Corrosion Of Conformity: Hardcore Crossovers

'I bypassed college for hardcore.'

Formed in 1982, Raleigh, North Carolina band Corrosion Of Conformity went from from humble hardcore punk band to one of the most respected crossover metal acts around. Earlier this year C.O.C released their well received self titled album and are set to re-release their 1984 debut Eye For An Eye today (November 6th), followed by a US tour. Metal As Fuck got in touch with bass/vocalist Mike Dean to discuss music, politics, and the possibilities of environmentally friendly vinyl. 

So, how are things coming along for you guys? 'So far, pretty good. We just finished recording some new material, and we're re-releasing Eye For An Eye in November, and getting ready to head out on tour.' On this tour, are you focusing on much of the Eye For An Eye material? 'Well, we're not going to perform it in it's entirety...We might not perform anything off it at all, actually [laughs].' After listening to the re-release, I was surprised by how punk sounding it was. 'Yeah, that was a really long time ago, you know? We were kids and Bad Brains would come down here to play, so we would check them out, and all the other DC hardcore bands at the time. It was really cool; We saw Dave Grohl playing with The Scream, we saw Minor Threat a couple of times, and some more obscure hardcore bands like Void and The Faith.' How did you guys evolve from the raw, hardcore sound to the more groove metal style? 'Well the hardcore thing was sort of built to implode, I mean, there's not much room for musical exploration. One of the things that was beginning to happen around that time was, you had bands like Black Flag starting to play slower, and incorporate more Black Sabbath type things, and that was something we were all into as kids, so we kind of jumped on that and threw in some unfashionable, un-punk, heavy rock stuff in there; That got people talking and started bringing in some publicity, so that fueled us a lot.' How did you become tagged as a crossover band? 'At some point, a lot of people in the metal scene, which was very parochial at the time, started to notice us. We had a less commercial, heavier sound than the metal bands at the time, and that's where the whole 'crossover' tag came from; When we went on tour, we would be listening to classic rock and incorporating those elements into our sound.' He continues, 'At one point I quit the band for a little while and wasn't really expecting much from them, but then they released Blind, which is probably one of C.O.C's best. It combined everything from Bad Brains to Deep Purple, and Thin Lizzy.'

During the hardcore days, a lot of lyrical topics were of a socio-political nature. Since we're currently in an election cycle, any thoughts? 'You know, I see a lot of people with political opinions that are well thought out, and I just kind of...yeah...I'm not sure I want to open that can of worms [laughs]. It's kind of an imperfect situation where both candidates are playing by the corporate system. But, through everything that's transpired, I'll probably vote for Obama, because Romney is, like, Reagan lite [laughs]. The fact is that Obama pretty much inherited the mess that everyone is blaming him for.' Plus, there's that whole Mormon thing with Romney, right? '[laughs] Wow! Yeah, that's a little weird. Traditional religions provide enough comedy, I mean, you can understand religions from two-thousand-years ago being wacky, but when you have one from just two-hundred-years ago with all this crazy stuff, they really went out of their way...they are polite though [laughs.]'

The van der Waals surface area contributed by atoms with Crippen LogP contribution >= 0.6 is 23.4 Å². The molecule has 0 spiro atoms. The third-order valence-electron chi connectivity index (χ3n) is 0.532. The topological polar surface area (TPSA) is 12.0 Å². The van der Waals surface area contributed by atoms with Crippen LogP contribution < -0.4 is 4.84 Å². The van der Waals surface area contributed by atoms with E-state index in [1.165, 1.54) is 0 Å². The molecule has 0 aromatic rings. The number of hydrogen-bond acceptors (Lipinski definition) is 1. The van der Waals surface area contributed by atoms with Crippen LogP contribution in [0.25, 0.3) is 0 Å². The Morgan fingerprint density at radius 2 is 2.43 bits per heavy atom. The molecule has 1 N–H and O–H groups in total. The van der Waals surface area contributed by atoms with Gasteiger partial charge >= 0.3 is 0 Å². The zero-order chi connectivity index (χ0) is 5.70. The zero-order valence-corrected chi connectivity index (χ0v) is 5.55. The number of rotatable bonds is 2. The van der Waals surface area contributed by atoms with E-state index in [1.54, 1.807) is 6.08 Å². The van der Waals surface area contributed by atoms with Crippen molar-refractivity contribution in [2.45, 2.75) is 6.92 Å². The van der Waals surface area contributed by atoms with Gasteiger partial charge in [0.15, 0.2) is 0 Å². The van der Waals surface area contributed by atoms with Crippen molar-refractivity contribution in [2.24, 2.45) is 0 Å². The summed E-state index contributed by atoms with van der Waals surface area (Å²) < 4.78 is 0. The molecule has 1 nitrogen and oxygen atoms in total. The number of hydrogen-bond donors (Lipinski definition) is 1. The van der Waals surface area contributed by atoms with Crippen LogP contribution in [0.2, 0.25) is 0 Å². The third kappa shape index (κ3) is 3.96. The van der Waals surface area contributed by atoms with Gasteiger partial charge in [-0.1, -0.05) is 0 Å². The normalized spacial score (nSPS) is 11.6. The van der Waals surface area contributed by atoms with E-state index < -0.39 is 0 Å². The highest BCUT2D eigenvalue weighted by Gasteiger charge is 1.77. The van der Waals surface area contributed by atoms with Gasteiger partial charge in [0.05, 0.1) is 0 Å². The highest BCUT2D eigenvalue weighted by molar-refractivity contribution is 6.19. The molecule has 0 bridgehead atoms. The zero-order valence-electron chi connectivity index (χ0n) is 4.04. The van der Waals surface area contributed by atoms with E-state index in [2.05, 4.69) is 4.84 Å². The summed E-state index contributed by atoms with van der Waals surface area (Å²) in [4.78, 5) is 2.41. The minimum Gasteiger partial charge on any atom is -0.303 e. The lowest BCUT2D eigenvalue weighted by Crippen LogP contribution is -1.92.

For those that are curious, what's the situation with Pepper Keenan (Guitars/Vocals 1989-2006)? 'Basically we are keeping open the possibility of doing something with him in the future, I think it would be fun. He's real dedicated to Down and lives in New Orleans with his family, so it's not always convenient for him, plus, Down is doing really well right now and I wouldn't want to slow that up. But, you know? if they take a break and we can get together, that would be fun. We had a great time making In The Arms Of God, but, the downside was that we didn't have Reed Mullins on drums. Stanton Moore did a great job, but, in a way it feels like unfinished business. We want to pick up where we left off there.' Is it difficult to adjust your vocal style when performing Keenan tunes? 'We don't really do any of the Keenan material, it doesn't really feel quite right unless he's there. We pretty much just do really old, or really new songs.'

You just recently signed to Candlelight Records, how's that working out? 'They're good. A buddy of mine who plays in Daylight Dies turned me on to them. They do a lot with what they have and are pretty efficient. At first I was looking at their band roster and it was a lot of bands that were very sub-genre specific, and with us, our whole thing is to not be classified, so it's kind of funny that we ended up with them.' Are you able to still make a living playing music? 'Yeah. I mean we can't just sit back anymore. You have to bring it to the people; playing live is a bigger thing for sure, and there isn't as much money up front anymore. But we can make a living, and I see potential to make an even better living, if we approach it a little smarter.' As far as a physical medium for music moving back to vinyl. 'They need to create an environmentally friendly record as an alternate to vinyl, because, as much as I love vinyl, the manufacturing of it is very dirty and wasteful.'

How about running that by the chemistry department at Duke University? 'Well, we're up here and Raleigh, so NC State, The Wolfpack [howls]! I bypassed college for hardcore...To any young people reading this, I'm not going to recommend doing that[chuckles]. I have met people that went to college...I've, uh, hung out with a lot of women that went to college [laughs].'

Eye for an Eye is reissued on Candlelight Records Today.